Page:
- Contributed by
- Wolverhampton Libraries & Archives
- People in story:
- Jean Davis
- Location of story:
- Background to story:
- Article ID:
- Contributed on:
- 16 March 2005
I remember the first bomb that they dropped. It was one Sunday. It was just before the war had been declared. Teatime, it was - and all of a sudden there was this racket - a hell of a row. I shot in the pantry. My mother and father stayed in the living room but I was in the pantry with the door shut. I think they dropped it on the racecourse - they were looking for Boulton Pauls. You see they followed the canal. We lived at Bushbury and the canal was about two minutes away. Where I lived was at the bottom of Bushbury Lane. There used to be a row of terraced houses and we lived in the end one - well, the canal's only down South Street, and of course, the racecourse is just across there. I can remember it all very clearly. I think I was dressing up in my mother's long dress and, like I say, I shot into the pantry as if I'd been shot with a gun.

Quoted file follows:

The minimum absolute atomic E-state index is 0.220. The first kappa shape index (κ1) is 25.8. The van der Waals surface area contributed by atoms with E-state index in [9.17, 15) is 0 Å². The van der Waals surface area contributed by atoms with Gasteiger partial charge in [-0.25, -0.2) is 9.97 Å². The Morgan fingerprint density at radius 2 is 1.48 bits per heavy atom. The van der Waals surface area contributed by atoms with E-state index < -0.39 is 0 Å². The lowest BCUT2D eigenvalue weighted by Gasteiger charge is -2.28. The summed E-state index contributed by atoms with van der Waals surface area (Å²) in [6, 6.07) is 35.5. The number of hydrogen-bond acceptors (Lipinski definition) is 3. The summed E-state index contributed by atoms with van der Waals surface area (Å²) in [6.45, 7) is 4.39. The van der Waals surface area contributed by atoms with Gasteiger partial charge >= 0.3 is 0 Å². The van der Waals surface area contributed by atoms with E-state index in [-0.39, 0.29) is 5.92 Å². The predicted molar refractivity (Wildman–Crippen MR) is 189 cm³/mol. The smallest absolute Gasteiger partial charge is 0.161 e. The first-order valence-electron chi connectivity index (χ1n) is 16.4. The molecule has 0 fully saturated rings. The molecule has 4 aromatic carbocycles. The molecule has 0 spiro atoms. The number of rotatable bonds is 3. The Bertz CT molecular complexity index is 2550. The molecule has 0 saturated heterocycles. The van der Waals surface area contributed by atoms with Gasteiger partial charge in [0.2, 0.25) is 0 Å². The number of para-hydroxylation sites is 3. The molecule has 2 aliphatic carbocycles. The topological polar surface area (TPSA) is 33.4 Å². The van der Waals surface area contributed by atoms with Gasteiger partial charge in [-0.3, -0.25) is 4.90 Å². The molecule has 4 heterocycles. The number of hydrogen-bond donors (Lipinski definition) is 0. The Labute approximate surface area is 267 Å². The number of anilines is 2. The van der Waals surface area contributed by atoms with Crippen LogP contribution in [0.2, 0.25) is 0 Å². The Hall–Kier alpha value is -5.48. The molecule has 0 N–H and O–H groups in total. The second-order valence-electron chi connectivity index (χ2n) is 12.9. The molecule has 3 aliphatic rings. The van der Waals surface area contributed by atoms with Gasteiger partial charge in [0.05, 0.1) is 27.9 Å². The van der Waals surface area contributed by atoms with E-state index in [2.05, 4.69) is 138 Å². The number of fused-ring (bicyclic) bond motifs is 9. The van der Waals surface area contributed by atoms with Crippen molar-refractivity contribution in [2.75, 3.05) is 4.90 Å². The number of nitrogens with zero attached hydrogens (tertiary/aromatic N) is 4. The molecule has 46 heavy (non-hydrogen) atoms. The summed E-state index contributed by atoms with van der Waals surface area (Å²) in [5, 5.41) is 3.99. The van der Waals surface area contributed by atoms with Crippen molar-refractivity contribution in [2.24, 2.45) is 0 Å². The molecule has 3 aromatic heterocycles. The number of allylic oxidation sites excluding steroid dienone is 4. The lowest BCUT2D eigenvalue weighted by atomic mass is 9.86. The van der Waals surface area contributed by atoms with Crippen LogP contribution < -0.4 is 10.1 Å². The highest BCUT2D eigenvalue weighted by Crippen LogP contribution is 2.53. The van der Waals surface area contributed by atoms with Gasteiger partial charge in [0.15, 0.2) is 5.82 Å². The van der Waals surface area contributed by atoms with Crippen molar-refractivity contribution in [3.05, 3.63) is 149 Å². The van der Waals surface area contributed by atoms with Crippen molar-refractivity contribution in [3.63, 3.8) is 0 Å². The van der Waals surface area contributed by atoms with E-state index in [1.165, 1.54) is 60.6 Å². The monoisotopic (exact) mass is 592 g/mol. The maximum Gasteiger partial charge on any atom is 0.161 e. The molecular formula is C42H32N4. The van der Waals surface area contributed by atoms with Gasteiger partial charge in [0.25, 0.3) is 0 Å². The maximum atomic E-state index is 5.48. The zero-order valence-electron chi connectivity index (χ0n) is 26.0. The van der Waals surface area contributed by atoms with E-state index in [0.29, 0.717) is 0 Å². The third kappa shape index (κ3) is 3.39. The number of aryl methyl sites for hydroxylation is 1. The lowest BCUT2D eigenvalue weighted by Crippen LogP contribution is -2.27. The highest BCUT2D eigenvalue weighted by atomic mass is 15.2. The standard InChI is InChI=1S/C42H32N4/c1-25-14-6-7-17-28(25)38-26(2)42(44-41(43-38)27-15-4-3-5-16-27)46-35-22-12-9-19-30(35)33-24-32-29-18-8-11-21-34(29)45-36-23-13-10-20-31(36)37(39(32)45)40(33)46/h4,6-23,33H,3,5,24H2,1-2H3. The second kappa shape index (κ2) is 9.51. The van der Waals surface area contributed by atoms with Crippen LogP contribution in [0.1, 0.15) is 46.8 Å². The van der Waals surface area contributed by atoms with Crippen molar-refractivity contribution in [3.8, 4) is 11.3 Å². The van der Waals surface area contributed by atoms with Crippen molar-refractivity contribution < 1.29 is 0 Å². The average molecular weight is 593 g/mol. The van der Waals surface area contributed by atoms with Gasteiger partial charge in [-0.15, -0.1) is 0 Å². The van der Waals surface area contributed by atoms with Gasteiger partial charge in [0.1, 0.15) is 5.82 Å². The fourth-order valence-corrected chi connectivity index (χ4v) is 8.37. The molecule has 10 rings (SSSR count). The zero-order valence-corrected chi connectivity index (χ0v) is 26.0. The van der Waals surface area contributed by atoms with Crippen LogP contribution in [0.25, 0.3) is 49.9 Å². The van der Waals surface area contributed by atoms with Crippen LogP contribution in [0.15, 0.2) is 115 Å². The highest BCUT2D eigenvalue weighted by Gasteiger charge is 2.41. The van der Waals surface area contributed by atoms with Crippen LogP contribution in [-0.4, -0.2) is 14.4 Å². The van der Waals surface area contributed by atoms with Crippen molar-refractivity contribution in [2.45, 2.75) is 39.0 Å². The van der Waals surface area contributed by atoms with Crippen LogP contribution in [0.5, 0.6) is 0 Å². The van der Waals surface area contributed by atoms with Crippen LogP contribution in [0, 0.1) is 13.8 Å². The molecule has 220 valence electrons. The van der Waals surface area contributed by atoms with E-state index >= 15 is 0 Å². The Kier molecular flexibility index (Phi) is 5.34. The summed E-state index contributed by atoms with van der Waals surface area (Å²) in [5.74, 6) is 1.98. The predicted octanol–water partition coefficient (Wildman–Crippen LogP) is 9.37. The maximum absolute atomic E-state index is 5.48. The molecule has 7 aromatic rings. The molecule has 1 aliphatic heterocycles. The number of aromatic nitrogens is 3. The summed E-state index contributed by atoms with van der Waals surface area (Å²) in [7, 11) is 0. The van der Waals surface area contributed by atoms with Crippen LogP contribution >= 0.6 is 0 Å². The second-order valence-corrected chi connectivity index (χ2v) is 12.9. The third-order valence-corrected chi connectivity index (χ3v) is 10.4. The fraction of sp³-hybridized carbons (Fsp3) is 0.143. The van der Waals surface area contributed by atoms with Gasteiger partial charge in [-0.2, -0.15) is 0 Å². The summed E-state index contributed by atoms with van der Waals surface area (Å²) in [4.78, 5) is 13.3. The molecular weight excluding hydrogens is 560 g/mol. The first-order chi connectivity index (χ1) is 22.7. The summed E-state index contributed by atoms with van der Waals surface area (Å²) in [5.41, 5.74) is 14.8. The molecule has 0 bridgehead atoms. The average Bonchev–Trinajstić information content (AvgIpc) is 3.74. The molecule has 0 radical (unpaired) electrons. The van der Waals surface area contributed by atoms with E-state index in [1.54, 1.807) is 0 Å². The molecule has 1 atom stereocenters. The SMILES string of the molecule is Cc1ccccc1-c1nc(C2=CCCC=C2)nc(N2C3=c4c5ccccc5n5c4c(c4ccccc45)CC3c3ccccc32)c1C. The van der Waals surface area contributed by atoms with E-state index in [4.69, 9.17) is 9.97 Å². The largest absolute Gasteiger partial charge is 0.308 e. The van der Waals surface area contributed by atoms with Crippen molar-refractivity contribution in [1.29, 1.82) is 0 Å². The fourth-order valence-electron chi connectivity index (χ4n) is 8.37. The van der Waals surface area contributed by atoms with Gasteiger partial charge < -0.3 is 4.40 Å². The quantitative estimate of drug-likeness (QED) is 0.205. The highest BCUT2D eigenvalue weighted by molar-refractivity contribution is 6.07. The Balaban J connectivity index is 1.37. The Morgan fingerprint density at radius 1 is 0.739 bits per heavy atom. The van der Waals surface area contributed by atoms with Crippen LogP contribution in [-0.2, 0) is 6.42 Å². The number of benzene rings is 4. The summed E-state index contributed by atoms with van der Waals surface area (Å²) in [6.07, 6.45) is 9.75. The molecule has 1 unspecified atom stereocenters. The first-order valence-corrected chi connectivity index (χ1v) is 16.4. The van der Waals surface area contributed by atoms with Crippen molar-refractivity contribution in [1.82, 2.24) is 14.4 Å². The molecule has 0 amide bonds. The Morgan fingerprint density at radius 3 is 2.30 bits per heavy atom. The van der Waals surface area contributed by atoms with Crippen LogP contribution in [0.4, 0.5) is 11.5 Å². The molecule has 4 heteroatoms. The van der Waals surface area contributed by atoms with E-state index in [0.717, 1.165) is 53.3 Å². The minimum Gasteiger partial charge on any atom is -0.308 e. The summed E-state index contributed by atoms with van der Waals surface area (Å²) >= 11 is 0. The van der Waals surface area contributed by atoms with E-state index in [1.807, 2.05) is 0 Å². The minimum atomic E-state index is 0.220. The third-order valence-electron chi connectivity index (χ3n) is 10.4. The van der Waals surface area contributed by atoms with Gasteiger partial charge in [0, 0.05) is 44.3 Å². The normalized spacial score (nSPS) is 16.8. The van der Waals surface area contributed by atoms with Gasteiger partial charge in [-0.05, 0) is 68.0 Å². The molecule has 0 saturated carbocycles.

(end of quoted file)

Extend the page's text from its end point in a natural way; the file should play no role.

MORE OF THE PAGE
Afterwards they built us air-raid shelters. We didn't have Anderson ones because the water main went down the middle of the garden. Some man who thought a lot of himself - he did - and he got a shelter full of water. We had brick ones - brick with a re-inforced concrete roof - and an escape hatch. You made your own door and it was plonked right by the house. If anything had fell on it we'd have been squished flat. Of course it was double brick and the escape hatch was this cast-iron square, bolted through. So you'd got to make sure that the bolt was regularly oiled or you'd be stuck.
Next door was a grocery and post office shop. A lady and her daughter owned it, and her sister lived with them. Well, they hadn't got a shelter - they were supposed to go in the cellar but they didn't like the idea of that.
Their yard was lower than ours, so my dad cut part of the wall away and he built some steps up and over to our side, and they used to pop over and into the shelter. We thoroughly encouraged it because, owning a grocery shop, they always brought a flask of coffee and some biscuits...
[This story was submitted to the People's War site by Wolverhampton Libraries on behalf of Jean Davis and has been added to the site with her permission. The author fully understands the site's terms and conditions]
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